Do I Need a CIH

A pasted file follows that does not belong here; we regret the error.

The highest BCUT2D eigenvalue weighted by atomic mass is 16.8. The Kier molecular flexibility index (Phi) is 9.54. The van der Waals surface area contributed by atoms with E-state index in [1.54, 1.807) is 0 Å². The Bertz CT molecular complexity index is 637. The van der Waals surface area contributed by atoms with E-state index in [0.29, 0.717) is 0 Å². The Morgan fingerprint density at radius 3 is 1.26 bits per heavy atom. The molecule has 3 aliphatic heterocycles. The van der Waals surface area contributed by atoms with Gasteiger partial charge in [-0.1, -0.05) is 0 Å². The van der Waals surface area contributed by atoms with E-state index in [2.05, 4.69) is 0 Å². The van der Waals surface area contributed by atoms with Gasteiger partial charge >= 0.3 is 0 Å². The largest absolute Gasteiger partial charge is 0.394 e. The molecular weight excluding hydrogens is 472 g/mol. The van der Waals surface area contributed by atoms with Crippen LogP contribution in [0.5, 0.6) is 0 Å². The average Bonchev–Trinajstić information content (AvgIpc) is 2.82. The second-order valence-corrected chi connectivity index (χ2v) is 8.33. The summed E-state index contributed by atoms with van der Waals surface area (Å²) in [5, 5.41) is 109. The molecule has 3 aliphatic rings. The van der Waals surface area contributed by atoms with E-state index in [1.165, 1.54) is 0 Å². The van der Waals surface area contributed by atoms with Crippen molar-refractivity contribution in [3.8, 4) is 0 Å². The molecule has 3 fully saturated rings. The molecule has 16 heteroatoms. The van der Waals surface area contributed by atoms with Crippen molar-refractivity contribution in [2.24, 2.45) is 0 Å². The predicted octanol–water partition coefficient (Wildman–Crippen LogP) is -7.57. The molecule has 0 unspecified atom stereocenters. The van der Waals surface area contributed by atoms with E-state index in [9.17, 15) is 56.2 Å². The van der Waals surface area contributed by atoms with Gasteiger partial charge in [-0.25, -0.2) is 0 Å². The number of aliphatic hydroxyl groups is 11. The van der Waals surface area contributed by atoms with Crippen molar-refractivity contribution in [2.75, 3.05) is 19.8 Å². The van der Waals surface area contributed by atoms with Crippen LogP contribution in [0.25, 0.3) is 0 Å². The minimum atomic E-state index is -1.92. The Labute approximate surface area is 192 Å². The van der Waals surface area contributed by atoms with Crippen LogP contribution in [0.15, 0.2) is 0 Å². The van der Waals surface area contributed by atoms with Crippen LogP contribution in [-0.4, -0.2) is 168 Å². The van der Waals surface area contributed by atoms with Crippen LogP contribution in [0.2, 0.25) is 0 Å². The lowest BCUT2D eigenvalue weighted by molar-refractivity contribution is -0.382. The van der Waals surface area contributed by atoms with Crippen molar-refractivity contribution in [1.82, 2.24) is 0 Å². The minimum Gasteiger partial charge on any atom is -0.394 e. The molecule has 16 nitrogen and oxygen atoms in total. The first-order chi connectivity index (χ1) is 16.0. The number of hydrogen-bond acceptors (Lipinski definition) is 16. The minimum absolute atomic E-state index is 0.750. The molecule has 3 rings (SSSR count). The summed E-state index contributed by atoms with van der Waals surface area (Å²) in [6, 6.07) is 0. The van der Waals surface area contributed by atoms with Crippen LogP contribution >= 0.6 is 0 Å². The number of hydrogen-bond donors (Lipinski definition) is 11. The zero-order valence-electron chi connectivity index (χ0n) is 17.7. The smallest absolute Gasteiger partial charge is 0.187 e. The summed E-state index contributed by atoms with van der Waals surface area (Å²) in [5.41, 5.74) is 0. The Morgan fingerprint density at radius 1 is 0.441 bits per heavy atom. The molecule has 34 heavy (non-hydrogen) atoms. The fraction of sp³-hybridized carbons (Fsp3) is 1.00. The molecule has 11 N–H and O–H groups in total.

What is a Certified Industrial Hygienist (CIH)? I recently did a mold inspection at a commercial property in Santa Rosa that involved faulty stucco installation, which resulted in mold growth. One of the attorneys involved mentioned the need for a CIH to inspect the property in case it went to trial. Why... I asked? "Well... I dont know... isnt that what we are supposed to do, get a CIH?". I am sure this guy was a very intelligent attorney, probably educated at the finest schools, but his assumption that we needed a CIH dates back to the 90's when the industry was young. A CIH is a professional who specializes in work place safety. They deal with lighting issues, carpal tunnel, ergonomics, chemical exposure, etc. Back when the whole "mold thing" was relatively new, they were the logical choice when it cam to assessing mold and its affect on the indoor environment. Who else could do it? CIH's were trained to inspect commercial properties and assess the potential hazards and inconveniences in the work place. Unfortunately, there is not a single mold or microbial question on the CIH exam. The American Indoor Air Quality Council (now the American Council for Accredited Certifications - ACAC), developed the Council-certified Indoor Environmental Consultant (CIEC), and the Council-certified Microbial Consultant (CMC), to deal with mold and microbial issues. Both the CIEC and the CMC have 8 year education and experience requirements (CIH is 5 years), both require an extensive exam and continuing education, and both are accredited by the Council of Engineering and Scientific Specialty Boards (CESB). While there are some very good CIH's out there with extensive knowledge and experience in mold-related issues, the title "CIH" does not necessarily mean that the person is a microbial expert. The CIEC and the CMC are microbial experts!